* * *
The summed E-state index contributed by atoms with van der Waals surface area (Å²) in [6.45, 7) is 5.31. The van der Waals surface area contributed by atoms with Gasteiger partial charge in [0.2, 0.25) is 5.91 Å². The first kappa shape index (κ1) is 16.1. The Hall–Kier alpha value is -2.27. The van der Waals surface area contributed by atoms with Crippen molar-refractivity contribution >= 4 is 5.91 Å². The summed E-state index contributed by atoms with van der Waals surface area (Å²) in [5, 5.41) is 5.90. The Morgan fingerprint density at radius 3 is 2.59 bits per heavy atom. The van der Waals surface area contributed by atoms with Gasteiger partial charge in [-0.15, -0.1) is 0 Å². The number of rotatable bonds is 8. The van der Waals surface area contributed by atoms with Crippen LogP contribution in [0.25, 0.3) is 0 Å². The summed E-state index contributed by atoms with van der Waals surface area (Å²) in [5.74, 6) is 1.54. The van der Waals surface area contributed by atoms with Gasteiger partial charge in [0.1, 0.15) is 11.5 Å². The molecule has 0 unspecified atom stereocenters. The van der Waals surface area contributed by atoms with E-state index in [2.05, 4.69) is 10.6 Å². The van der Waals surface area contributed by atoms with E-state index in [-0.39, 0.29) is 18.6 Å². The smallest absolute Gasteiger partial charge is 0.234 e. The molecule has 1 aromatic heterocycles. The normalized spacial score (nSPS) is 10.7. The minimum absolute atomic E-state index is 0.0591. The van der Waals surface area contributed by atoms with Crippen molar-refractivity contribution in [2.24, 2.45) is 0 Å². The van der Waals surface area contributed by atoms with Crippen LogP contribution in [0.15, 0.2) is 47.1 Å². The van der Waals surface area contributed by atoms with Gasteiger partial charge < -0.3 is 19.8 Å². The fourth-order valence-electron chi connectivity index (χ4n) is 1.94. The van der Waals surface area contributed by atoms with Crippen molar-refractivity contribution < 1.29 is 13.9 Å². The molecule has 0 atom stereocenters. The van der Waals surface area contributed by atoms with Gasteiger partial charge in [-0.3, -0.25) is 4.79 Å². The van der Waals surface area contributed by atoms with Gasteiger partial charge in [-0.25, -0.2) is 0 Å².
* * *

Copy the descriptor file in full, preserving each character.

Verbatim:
The summed E-state index contributed by atoms with van der Waals surface area (Å²) in [6.45, 7) is 5.31. The van der Waals surface area contributed by atoms with Gasteiger partial charge in [0.2, 0.25) is 5.91 Å². The first kappa shape index (κ1) is 16.1. The Hall–Kier alpha value is -2.27. The van der Waals surface area contributed by atoms with Crippen molar-refractivity contribution >= 4 is 5.91 Å². The summed E-state index contributed by atoms with van der Waals surface area (Å²) in [5, 5.41) is 5.90. The Morgan fingerprint density at radius 3 is 2.59 bits per heavy atom. The van der Waals surface area contributed by atoms with Gasteiger partial charge in [-0.15, -0.1) is 0 Å². The number of rotatable bonds is 8. The van der Waals surface area contributed by atoms with Crippen LogP contribution in [0.25, 0.3) is 0 Å². The summed E-state index contributed by atoms with van der Waals surface area (Å²) in [5.74, 6) is 1.54. The van der Waals surface area contributed by atoms with Gasteiger partial charge in [0.1, 0.15) is 11.5 Å². The molecule has 0 unspecified atom stereocenters. The van der Waals surface area contributed by atoms with E-state index in [2.05, 4.69) is 10.6 Å². The van der Waals surface area contributed by atoms with E-state index in [-0.39, 0.29) is 18.6 Å². The smallest absolute Gasteiger partial charge is 0.234 e. The molecule has 1 aromatic heterocycles. The normalized spacial score (nSPS) is 10.7. The minimum absolute atomic E-state index is 0.0591. The van der Waals surface area contributed by atoms with Crippen molar-refractivity contribution in [2.24, 2.45) is 0 Å². The van der Waals surface area contributed by atoms with Crippen LogP contribution in [0.15, 0.2) is 47.1 Å². The van der Waals surface area contributed by atoms with Gasteiger partial charge < -0.3 is 19.8 Å². The fourth-order valence-electron chi connectivity index (χ4n) is 1.94. The van der Waals surface area contributed by atoms with Crippen molar-refractivity contribution < 1.29 is 13.9 Å². The molecule has 0 atom stereocenters. The van der Waals surface area contributed by atoms with Gasteiger partial charge in [-0.3, -0.25) is 4.79 Å². The van der Waals surface area contributed by atoms with Gasteiger partial charge in [-0.25, -0.2) is 0 Å².